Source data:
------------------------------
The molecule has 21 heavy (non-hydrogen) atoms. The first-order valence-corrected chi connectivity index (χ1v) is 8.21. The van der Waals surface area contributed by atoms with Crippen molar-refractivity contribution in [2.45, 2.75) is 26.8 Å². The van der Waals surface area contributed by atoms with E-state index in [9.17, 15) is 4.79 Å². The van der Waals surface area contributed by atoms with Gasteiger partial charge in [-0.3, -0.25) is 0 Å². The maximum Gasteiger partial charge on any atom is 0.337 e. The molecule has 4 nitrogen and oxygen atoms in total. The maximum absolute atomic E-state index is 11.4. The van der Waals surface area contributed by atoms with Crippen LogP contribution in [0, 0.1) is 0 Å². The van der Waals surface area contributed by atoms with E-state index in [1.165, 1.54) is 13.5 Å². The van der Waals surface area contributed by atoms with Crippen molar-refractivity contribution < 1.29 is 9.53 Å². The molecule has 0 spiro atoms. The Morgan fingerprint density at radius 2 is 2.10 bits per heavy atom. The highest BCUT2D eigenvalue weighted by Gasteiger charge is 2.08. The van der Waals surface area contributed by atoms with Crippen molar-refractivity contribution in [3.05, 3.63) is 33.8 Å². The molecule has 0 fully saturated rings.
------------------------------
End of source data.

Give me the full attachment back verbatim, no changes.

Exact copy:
The molecule has 21 heavy (non-hydrogen) atoms. The first-order valence-corrected chi connectivity index (χ1v) is 8.21. The van der Waals surface area contributed by atoms with Crippen molar-refractivity contribution in [2.45, 2.75) is 26.8 Å². The van der Waals surface area contributed by atoms with E-state index in [9.17, 15) is 4.79 Å². The van der Waals surface area contributed by atoms with Gasteiger partial charge in [-0.3, -0.25) is 0 Å². The maximum Gasteiger partial charge on any atom is 0.337 e. The molecule has 4 nitrogen and oxygen atoms in total. The maximum absolute atomic E-state index is 11.4. The van der Waals surface area contributed by atoms with Crippen LogP contribution in [0, 0.1) is 0 Å². The van der Waals surface area contributed by atoms with E-state index in [1.165, 1.54) is 13.5 Å². The van der Waals surface area contributed by atoms with Crippen molar-refractivity contribution < 1.29 is 9.53 Å². The molecule has 0 spiro atoms. The Morgan fingerprint density at radius 2 is 2.10 bits per heavy atom. The highest BCUT2D eigenvalue weighted by Gasteiger charge is 2.08. The van der Waals surface area contributed by atoms with Crippen molar-refractivity contribution in [3.05, 3.63) is 33.8 Å². The molecule has 0 fully saturated rings.